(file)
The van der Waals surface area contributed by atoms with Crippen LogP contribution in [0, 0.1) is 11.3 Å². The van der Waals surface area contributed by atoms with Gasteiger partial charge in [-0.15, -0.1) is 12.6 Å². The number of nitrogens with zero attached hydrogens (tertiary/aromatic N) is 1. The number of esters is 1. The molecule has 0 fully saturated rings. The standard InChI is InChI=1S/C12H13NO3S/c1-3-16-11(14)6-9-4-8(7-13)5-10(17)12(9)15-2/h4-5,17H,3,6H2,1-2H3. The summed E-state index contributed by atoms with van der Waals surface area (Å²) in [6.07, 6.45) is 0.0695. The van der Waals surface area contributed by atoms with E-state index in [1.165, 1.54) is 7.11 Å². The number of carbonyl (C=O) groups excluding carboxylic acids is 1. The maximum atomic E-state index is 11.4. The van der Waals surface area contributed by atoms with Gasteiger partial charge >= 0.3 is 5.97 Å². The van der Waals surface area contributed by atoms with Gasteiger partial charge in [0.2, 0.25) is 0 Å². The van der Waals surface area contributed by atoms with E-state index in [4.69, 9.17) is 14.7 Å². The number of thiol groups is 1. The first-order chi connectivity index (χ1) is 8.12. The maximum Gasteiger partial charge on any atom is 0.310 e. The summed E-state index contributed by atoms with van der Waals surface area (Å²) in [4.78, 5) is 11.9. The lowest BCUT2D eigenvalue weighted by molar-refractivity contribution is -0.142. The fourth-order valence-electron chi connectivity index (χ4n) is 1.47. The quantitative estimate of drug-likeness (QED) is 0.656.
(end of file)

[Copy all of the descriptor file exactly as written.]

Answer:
The van der Waals surface area contributed by atoms with Crippen LogP contribution in [0, 0.1) is 11.3 Å². The van der Waals surface area contributed by atoms with Gasteiger partial charge in [-0.15, -0.1) is 12.6 Å². The number of nitrogens with zero attached hydrogens (tertiary/aromatic N) is 1. The number of esters is 1. The molecule has 0 fully saturated rings. The standard InChI is InChI=1S/C12H13NO3S/c1-3-16-11(14)6-9-4-8(7-13)5-10(17)12(9)15-2/h4-5,17H,3,6H2,1-2H3. The summed E-state index contributed by atoms with van der Waals surface area (Å²) in [6.07, 6.45) is 0.0695. The van der Waals surface area contributed by atoms with E-state index in [1.165, 1.54) is 7.11 Å². The number of carbonyl (C=O) groups excluding carboxylic acids is 1. The maximum atomic E-state index is 11.4. The van der Waals surface area contributed by atoms with Gasteiger partial charge >= 0.3 is 5.97 Å². The van der Waals surface area contributed by atoms with Gasteiger partial charge in [0.2, 0.25) is 0 Å². The van der Waals surface area contributed by atoms with E-state index in [4.69, 9.17) is 14.7 Å². The number of thiol groups is 1. The first-order chi connectivity index (χ1) is 8.12. The maximum Gasteiger partial charge on any atom is 0.310 e. The summed E-state index contributed by atoms with van der Waals surface area (Å²) in [4.78, 5) is 11.9. The lowest BCUT2D eigenvalue weighted by molar-refractivity contribution is -0.142. The fourth-order valence-electron chi connectivity index (χ4n) is 1.47. The quantitative estimate of drug-likeness (QED) is 0.656.